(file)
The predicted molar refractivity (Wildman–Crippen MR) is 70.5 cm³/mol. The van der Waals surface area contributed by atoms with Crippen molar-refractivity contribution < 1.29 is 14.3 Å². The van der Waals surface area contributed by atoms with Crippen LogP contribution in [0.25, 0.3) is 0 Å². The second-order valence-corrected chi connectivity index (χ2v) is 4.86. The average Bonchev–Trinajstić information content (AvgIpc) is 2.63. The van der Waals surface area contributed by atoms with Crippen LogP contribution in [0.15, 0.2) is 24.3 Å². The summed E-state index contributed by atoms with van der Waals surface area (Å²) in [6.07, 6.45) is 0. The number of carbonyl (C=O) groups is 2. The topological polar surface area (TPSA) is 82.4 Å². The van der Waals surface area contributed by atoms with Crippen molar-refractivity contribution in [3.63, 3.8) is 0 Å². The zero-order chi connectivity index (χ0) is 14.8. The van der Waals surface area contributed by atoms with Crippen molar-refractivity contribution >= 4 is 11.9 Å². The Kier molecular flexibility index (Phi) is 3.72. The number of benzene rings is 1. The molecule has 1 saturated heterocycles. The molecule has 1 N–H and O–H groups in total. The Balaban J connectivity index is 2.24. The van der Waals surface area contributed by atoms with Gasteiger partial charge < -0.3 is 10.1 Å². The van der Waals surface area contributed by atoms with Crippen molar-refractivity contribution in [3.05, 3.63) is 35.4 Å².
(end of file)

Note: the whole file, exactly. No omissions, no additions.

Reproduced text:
The predicted molar refractivity (Wildman–Crippen MR) is 70.5 cm³/mol. The van der Waals surface area contributed by atoms with Crippen molar-refractivity contribution < 1.29 is 14.3 Å². The van der Waals surface area contributed by atoms with Crippen LogP contribution in [0.25, 0.3) is 0 Å². The second-order valence-corrected chi connectivity index (χ2v) is 4.86. The average Bonchev–Trinajstić information content (AvgIpc) is 2.63. The van der Waals surface area contributed by atoms with Crippen LogP contribution in [0.15, 0.2) is 24.3 Å². The summed E-state index contributed by atoms with van der Waals surface area (Å²) in [6.07, 6.45) is 0. The number of carbonyl (C=O) groups is 2. The topological polar surface area (TPSA) is 82.4 Å². The van der Waals surface area contributed by atoms with Crippen molar-refractivity contribution in [3.63, 3.8) is 0 Å². The zero-order chi connectivity index (χ0) is 14.8. The van der Waals surface area contributed by atoms with Crippen molar-refractivity contribution >= 4 is 11.9 Å². The Kier molecular flexibility index (Phi) is 3.72. The number of benzene rings is 1. The molecule has 1 saturated heterocycles. The molecule has 1 N–H and O–H groups in total. The Balaban J connectivity index is 2.24. The van der Waals surface area contributed by atoms with Gasteiger partial charge < -0.3 is 10.1 Å². The van der Waals surface area contributed by atoms with Crippen molar-refractivity contribution in [3.05, 3.63) is 35.4 Å².